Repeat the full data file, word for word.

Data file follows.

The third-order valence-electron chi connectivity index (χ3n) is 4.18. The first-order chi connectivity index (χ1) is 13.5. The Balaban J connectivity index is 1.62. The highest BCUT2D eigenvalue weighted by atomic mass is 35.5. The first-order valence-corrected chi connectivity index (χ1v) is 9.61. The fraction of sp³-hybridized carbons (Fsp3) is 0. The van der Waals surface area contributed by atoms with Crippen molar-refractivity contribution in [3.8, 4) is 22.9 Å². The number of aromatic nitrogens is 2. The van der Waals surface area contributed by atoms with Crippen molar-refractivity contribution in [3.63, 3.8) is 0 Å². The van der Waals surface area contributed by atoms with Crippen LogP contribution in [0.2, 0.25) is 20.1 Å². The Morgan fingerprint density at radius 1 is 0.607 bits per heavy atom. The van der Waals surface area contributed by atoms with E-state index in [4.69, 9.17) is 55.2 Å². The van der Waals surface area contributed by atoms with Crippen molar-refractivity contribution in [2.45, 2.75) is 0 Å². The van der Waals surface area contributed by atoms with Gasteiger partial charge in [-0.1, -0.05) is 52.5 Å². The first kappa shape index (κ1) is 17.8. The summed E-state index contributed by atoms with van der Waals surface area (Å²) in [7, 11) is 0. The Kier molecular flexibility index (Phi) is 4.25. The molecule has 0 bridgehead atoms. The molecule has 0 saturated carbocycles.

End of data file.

The third-order valence-electron chi connectivity index (χ3n) is 4.18. The first-order chi connectivity index (χ1) is 13.5. The Balaban J connectivity index is 1.62. The highest BCUT2D eigenvalue weighted by atomic mass is 35.5. The first-order valence-corrected chi connectivity index (χ1v) is 9.61. The fraction of sp³-hybridized carbons (Fsp3) is 0. The van der Waals surface area contributed by atoms with Crippen molar-refractivity contribution in [3.8, 4) is 22.9 Å². The number of aromatic nitrogens is 2. The van der Waals surface area contributed by atoms with Crippen molar-refractivity contribution in [3.63, 3.8) is 0 Å². The van der Waals surface area contributed by atoms with Crippen LogP contribution in [0.2, 0.25) is 20.1 Å². The Morgan fingerprint density at radius 1 is 0.607 bits per heavy atom. The van der Waals surface area contributed by atoms with E-state index in [4.69, 9.17) is 55.2 Å². The van der Waals surface area contributed by atoms with Crippen molar-refractivity contribution in [2.45, 2.75) is 0 Å². The van der Waals surface area contributed by atoms with Gasteiger partial charge in [-0.1, -0.05) is 52.5 Å². The first kappa shape index (κ1) is 17.8. The summed E-state index contributed by atoms with van der Waals surface area (Å²) in [7, 11) is 0. The Kier molecular flexibility index (Phi) is 4.25. The molecule has 0 bridgehead atoms. The molecule has 0 saturated carbocycles.